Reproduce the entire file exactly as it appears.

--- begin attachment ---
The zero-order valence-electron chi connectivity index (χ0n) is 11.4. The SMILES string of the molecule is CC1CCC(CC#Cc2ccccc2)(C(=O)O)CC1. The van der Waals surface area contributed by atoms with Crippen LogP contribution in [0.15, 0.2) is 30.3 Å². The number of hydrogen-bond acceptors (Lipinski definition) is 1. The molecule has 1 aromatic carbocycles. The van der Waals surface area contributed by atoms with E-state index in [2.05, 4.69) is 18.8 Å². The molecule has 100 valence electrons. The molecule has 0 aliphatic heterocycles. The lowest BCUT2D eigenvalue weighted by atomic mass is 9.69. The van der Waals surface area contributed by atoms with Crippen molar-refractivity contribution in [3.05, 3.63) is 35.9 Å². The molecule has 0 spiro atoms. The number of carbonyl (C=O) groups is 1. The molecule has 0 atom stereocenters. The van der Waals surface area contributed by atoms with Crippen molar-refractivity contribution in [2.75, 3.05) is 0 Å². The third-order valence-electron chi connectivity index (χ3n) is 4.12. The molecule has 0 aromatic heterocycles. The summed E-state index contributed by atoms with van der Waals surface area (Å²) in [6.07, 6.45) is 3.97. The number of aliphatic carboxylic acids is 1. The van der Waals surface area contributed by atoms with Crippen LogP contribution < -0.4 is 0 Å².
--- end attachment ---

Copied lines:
The zero-order valence-electron chi connectivity index (χ0n) is 11.4. The SMILES string of the molecule is CC1CCC(CC#Cc2ccccc2)(C(=O)O)CC1. The van der Waals surface area contributed by atoms with Crippen LogP contribution in [0.15, 0.2) is 30.3 Å². The number of hydrogen-bond acceptors (Lipinski definition) is 1. The molecule has 1 aromatic carbocycles. The van der Waals surface area contributed by atoms with E-state index in [2.05, 4.69) is 18.8 Å². The molecule has 100 valence electrons. The molecule has 0 aliphatic heterocycles. The lowest BCUT2D eigenvalue weighted by atomic mass is 9.69. The van der Waals surface area contributed by atoms with Crippen molar-refractivity contribution in [3.05, 3.63) is 35.9 Å². The molecule has 0 spiro atoms. The number of carbonyl (C=O) groups is 1. The molecule has 0 atom stereocenters. The van der Waals surface area contributed by atoms with Crippen molar-refractivity contribution in [2.75, 3.05) is 0 Å². The third-order valence-electron chi connectivity index (χ3n) is 4.12. The molecule has 0 aromatic heterocycles. The summed E-state index contributed by atoms with van der Waals surface area (Å²) in [6.07, 6.45) is 3.97. The number of aliphatic carboxylic acids is 1. The van der Waals surface area contributed by atoms with Crippen LogP contribution < -0.4 is 0 Å².